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Psychiatry Investig > Volume 17(6); 2020 > Article
Lee, Moon, An, Lee, Kim, Park, Lee, Chang, and Hong: Prevalence of DSM-IV Major Psychiatric Disorders among North Korean Defectors in South Korea



The aim of this study was to estimate the prevalence of major psychiatric disorders among North Korean defectors (NKD) settled in South Korea.


The study population consisted of 294 North Korean defectors, aged 18 to 64 years settled in South Korea for 3 years or less. Between June 1, 2016 and October 31, 2016, face-to-face interviews were conducted using the North Korean version of the WHO-Composite International Diagnostic Interview (NK-CIDI) to diagnose DSM-IV psychiatric disorders.


The lifetime prevalence of any DSM-IV psychiatric disorders was 62.2% in NKD and 25.0% in the general Korean population. The prevalence of specific disorders in NKD and general Korean population was as follows: 22.3% and 4.9% for major depressive disorder (MDD), 12.2% and 1.4% for post-traumatic stress disorder (PTSD), 18.0% and 4.8% for nicotine dependence, and 14.5% and 11.2% for alcohol abuse. The incidence of every single psychiatric disorder varied in each country. For instance, the generalized anxiety disorder, specific phobia, and alcohol use disorder occurred more frequently in North Korea whereas PTSD was more prevalent in other countries.


The prevalence of psychiatric disorders among NKD was quite higher than in the general population of South Korea.


Due to the economic and diplomatic crisis, poverty, food shortage, several North Korean defectors escaped from their homeland and decided to settle down in South Korea [1]. The number of North Korean defectors who have settled in South Korea has increased continuously since 2005. According to the data released by the Unification Department, it reached 30,805 as of the end of June 2017 [2]. As the number of North Korean defectors increases, helping their successful adaptation to South Korean society has become a major social challenge in South Korea [3].
Refugees could be at high risk of psychiatric morbidity because of political or social reasons underlying forced migration, traumatic events, and resettlement in totally new environments [4]. Several studies in the past investigated the prevalence of serious mental disorder among refugees: one meta-analysis suggested that about 10% of refugees in Western countries manifest post-traumatic stress disorder, 5% exhibit major depression, and 4% have a generalized anxiety disorder [5]. Similar to other refugees, North Korean defectors have experienced severe traumatic events, which hinder their successful adaptation into South Korean society [6,7]. Some North Korean defectors cross the border into China. China has highly regard for its relationship with North Korea, and does not grant refugee status to North Korean defectors; instead, they are captured as illegal immigrants and returned to North Korea. Previous studies report that North Korean defectors experience various traumas such as trauma related to physical abuse, discovery and arrest, separation from family members, and betrayal even during the period between their defection and their safe arrival in South Korea [8]. As a result, it has been reported that North Korean defectors had high prevalence and severity of psychiatric symptoms, depression, anxiety and post-traumatic stress disorder (PTSD) [7,9,10].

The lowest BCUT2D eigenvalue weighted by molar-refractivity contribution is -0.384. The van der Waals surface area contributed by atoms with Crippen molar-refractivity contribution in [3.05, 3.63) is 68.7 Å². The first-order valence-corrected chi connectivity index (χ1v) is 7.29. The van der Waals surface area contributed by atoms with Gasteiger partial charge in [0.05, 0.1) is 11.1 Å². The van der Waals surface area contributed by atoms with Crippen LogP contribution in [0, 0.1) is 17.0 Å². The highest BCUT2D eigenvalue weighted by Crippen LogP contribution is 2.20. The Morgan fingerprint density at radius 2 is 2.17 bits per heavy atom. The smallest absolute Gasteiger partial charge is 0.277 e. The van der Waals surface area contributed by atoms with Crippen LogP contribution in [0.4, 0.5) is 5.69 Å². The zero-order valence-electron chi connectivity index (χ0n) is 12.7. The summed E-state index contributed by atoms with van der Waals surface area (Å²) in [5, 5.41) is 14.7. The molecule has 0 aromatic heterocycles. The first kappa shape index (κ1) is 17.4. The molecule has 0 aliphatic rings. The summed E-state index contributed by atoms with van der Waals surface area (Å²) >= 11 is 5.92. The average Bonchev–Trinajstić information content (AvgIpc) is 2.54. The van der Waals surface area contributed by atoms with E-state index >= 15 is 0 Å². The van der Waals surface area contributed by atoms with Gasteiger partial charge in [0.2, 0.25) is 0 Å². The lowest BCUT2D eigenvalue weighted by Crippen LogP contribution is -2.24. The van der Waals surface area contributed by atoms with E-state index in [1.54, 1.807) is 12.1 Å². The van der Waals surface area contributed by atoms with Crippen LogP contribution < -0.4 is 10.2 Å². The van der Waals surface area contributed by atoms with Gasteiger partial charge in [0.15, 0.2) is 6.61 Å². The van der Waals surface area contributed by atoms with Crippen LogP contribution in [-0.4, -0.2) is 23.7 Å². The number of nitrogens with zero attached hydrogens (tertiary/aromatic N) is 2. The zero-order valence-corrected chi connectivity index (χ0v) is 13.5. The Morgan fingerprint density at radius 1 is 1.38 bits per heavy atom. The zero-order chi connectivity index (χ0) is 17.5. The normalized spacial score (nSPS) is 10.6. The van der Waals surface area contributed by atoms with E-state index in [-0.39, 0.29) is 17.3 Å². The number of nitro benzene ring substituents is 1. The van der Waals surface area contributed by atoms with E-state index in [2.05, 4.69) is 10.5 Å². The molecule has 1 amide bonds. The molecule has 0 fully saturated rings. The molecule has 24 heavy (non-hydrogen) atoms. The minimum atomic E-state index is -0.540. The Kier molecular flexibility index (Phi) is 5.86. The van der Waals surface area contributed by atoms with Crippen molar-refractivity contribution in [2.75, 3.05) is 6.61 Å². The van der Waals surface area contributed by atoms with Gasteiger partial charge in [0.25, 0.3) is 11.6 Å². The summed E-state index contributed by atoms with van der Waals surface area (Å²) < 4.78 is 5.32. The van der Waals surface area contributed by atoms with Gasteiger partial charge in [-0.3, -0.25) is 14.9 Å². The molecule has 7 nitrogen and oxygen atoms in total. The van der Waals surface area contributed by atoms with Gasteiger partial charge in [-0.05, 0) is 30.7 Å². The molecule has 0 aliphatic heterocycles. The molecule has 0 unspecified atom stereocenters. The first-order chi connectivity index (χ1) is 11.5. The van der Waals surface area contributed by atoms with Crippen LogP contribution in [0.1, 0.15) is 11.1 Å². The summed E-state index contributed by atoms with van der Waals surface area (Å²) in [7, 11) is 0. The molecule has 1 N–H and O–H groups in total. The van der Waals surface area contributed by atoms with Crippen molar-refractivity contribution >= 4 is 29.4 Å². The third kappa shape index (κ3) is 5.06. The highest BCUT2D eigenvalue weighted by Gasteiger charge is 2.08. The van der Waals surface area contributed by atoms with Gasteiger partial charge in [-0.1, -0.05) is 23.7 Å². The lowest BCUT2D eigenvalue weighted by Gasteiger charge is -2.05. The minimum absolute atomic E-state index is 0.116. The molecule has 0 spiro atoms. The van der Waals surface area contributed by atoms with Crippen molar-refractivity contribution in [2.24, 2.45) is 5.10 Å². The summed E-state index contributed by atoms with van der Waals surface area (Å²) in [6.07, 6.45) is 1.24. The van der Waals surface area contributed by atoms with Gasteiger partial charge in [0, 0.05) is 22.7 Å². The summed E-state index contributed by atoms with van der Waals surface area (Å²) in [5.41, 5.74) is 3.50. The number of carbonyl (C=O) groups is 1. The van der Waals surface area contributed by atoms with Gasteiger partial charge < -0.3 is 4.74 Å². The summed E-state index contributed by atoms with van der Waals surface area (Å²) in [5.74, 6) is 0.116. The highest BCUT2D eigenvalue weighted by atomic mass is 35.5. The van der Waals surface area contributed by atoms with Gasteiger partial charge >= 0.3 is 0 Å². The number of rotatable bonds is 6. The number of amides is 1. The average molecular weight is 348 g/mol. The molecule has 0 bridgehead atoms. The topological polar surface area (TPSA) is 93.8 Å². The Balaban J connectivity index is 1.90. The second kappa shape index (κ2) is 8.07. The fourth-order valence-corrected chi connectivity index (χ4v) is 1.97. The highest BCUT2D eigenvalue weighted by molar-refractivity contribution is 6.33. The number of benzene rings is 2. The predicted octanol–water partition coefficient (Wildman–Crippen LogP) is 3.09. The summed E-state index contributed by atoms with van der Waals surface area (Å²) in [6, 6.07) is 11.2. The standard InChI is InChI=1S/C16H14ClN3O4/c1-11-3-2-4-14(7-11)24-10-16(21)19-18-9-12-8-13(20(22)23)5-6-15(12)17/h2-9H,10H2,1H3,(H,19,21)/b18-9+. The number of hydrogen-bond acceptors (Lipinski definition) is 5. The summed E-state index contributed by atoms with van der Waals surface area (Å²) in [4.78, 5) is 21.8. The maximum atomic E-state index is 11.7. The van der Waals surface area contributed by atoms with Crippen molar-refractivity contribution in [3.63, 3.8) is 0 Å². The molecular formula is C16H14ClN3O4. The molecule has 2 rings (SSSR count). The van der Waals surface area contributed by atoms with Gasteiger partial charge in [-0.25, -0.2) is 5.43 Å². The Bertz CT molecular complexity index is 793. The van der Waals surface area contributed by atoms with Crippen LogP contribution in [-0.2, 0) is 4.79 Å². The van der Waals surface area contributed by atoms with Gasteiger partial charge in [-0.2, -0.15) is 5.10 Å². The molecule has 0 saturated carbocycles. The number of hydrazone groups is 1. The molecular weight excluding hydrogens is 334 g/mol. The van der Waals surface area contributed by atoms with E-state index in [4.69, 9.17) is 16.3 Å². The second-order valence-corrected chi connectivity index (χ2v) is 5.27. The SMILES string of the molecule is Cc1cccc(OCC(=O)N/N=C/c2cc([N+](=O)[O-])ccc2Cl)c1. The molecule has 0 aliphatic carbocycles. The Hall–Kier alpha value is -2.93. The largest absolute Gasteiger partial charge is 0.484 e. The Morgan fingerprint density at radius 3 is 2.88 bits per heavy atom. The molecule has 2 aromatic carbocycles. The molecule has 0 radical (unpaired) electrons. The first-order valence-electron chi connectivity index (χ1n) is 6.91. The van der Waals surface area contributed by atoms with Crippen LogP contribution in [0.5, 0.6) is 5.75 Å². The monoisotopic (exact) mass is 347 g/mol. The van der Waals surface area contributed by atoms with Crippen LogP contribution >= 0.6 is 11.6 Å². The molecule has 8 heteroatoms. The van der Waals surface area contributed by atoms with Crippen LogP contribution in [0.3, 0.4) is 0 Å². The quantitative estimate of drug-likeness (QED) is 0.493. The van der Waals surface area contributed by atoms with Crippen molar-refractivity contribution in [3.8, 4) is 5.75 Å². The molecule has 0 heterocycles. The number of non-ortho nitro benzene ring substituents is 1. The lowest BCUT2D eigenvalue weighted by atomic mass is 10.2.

Few studies compared mental health among North Korean defectors and the general Korean population using the same evaluation scale [11-13]. These studies reported a higher prevalence of psychiatric disorders among North Korean defectors. The prevalence of depression ranged from 33% to 51% using the Korean version of the Center for Epidemiologic Studies Depression Scale [11,14-19] and the prevalence of PTSD ranged from 13% to 52% using the post-traumatic diagnostic scale [11,20-25]. Studies have yet to evaluate the prevalence using a structured diagnostic tool such as Composite International Diagnostic Interview (CIDI) [26].
In South Korea, the Korean Epidemiologic Catchment Area (KECA) study has been performed every 5 years since 2001 using the Korean version of CIDI by the Korea Ministry of Health and Welfare to determine the prevalence of major mental disorders among Korean adults [25]. The prevalence of major mental disorders was investigated among North Korean defectors using the North Korean version of CIDI (NK-CIDI) compared with the results of 2016 KECA [27].


Participants and procedures

This study was conducted between 1st June and 31st October 2016. Participants were selected from 8 regional resettlement centers for North Korean defectors (Hana Center) across the country. The study population consisted of 294 North Korean defectors aged 18 to 64 years within 3 years of settling in South Korea. Psychology, nursing, and social work graduate students, who had experience in psychiatric epidemiologic surveys, were recruited as interviewers. All interviewers received the WHO-recommended CIDI training and performed face-to-face interview after the training. This study was approved by the institutional review board of Samsung Medical Center (SMC 2015-05-042-008). All of the participants were fully informed about the aims and methods of the study and provided written informed consent before the interview.